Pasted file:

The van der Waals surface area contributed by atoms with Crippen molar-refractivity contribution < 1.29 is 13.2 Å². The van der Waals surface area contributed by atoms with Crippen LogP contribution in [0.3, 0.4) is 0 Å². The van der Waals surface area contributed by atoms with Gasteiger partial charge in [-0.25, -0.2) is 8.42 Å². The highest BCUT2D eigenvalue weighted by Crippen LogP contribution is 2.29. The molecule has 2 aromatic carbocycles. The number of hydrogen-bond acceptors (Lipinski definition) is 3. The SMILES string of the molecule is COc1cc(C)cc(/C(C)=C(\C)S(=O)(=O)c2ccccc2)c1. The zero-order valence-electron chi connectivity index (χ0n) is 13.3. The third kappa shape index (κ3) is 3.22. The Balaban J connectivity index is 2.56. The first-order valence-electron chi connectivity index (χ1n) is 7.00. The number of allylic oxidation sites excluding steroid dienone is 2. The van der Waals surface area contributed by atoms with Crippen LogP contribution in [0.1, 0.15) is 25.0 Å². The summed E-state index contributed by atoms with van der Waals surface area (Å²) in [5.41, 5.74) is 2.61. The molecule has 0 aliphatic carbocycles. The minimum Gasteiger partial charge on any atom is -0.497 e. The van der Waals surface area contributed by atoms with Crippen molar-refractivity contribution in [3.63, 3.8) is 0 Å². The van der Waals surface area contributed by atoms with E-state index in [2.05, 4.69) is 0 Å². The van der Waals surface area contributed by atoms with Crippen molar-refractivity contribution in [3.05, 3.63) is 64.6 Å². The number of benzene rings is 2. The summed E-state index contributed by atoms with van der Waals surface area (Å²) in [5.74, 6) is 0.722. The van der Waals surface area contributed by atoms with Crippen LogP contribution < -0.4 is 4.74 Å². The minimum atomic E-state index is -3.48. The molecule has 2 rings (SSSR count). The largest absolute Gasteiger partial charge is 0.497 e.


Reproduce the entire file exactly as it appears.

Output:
The van der Waals surface area contributed by atoms with Crippen molar-refractivity contribution < 1.29 is 13.2 Å². The van der Waals surface area contributed by atoms with Crippen LogP contribution in [0.3, 0.4) is 0 Å². The van der Waals surface area contributed by atoms with Gasteiger partial charge in [-0.25, -0.2) is 8.42 Å². The highest BCUT2D eigenvalue weighted by Crippen LogP contribution is 2.29. The molecule has 2 aromatic carbocycles. The number of hydrogen-bond acceptors (Lipinski definition) is 3. The SMILES string of the molecule is COc1cc(C)cc(/C(C)=C(\C)S(=O)(=O)c2ccccc2)c1. The zero-order valence-electron chi connectivity index (χ0n) is 13.3. The third kappa shape index (κ3) is 3.22. The Balaban J connectivity index is 2.56. The first-order valence-electron chi connectivity index (χ1n) is 7.00. The number of allylic oxidation sites excluding steroid dienone is 2. The van der Waals surface area contributed by atoms with Crippen LogP contribution in [0.1, 0.15) is 25.0 Å². The summed E-state index contributed by atoms with van der Waals surface area (Å²) in [5.41, 5.74) is 2.61. The molecule has 0 aliphatic carbocycles. The minimum Gasteiger partial charge on any atom is -0.497 e. The van der Waals surface area contributed by atoms with Crippen molar-refractivity contribution in [3.63, 3.8) is 0 Å². The van der Waals surface area contributed by atoms with E-state index in [2.05, 4.69) is 0 Å². The van der Waals surface area contributed by atoms with Crippen molar-refractivity contribution in [3.05, 3.63) is 64.6 Å². The number of benzene rings is 2. The summed E-state index contributed by atoms with van der Waals surface area (Å²) in [5.74, 6) is 0.722. The van der Waals surface area contributed by atoms with Crippen LogP contribution < -0.4 is 4.74 Å². The minimum atomic E-state index is -3.48. The molecule has 2 rings (SSSR count). The largest absolute Gasteiger partial charge is 0.497 e.